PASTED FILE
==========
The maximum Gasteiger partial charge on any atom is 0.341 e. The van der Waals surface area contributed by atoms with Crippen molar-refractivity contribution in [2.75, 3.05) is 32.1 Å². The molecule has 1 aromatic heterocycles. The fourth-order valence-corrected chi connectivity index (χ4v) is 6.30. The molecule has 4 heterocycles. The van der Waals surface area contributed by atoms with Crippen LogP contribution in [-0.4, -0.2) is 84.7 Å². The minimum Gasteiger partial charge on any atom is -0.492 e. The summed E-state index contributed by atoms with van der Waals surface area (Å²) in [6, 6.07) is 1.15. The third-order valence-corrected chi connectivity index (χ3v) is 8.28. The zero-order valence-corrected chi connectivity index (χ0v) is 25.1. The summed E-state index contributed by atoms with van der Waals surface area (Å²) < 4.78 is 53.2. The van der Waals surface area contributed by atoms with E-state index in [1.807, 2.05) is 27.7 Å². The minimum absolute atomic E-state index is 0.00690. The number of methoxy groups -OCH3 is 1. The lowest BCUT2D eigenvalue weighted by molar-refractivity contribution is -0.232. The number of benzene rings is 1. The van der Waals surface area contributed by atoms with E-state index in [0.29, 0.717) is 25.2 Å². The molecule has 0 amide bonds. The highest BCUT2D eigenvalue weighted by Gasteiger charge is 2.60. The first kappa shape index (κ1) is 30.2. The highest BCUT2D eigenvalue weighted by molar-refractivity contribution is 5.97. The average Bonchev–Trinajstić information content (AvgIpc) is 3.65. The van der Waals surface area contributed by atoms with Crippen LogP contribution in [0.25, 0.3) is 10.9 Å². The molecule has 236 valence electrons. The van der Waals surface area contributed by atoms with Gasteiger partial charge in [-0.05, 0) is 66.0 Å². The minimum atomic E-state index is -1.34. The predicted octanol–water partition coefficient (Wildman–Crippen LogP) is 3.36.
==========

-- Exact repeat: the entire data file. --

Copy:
The maximum Gasteiger partial charge on any atom is 0.341 e. The van der Waals surface area contributed by atoms with Crippen molar-refractivity contribution in [2.75, 3.05) is 32.1 Å². The molecule has 1 aromatic heterocycles. The fourth-order valence-corrected chi connectivity index (χ4v) is 6.30. The molecule has 4 heterocycles. The van der Waals surface area contributed by atoms with Crippen LogP contribution in [-0.4, -0.2) is 84.7 Å². The minimum Gasteiger partial charge on any atom is -0.492 e. The summed E-state index contributed by atoms with van der Waals surface area (Å²) in [6, 6.07) is 1.15. The third-order valence-corrected chi connectivity index (χ3v) is 8.28. The zero-order valence-corrected chi connectivity index (χ0v) is 25.1. The summed E-state index contributed by atoms with van der Waals surface area (Å²) < 4.78 is 53.2. The van der Waals surface area contributed by atoms with E-state index in [1.807, 2.05) is 27.7 Å². The minimum absolute atomic E-state index is 0.00690. The number of methoxy groups -OCH3 is 1. The lowest BCUT2D eigenvalue weighted by molar-refractivity contribution is -0.232. The number of benzene rings is 1. The van der Waals surface area contributed by atoms with E-state index in [0.29, 0.717) is 25.2 Å². The molecule has 0 amide bonds. The highest BCUT2D eigenvalue weighted by Gasteiger charge is 2.60. The first kappa shape index (κ1) is 30.2. The highest BCUT2D eigenvalue weighted by molar-refractivity contribution is 5.97. The average Bonchev–Trinajstić information content (AvgIpc) is 3.65. The van der Waals surface area contributed by atoms with Crippen LogP contribution in [0.25, 0.3) is 10.9 Å². The molecule has 236 valence electrons. The van der Waals surface area contributed by atoms with Gasteiger partial charge in [-0.05, 0) is 66.0 Å². The minimum atomic E-state index is -1.34. The predicted octanol–water partition coefficient (Wildman–Crippen LogP) is 3.36.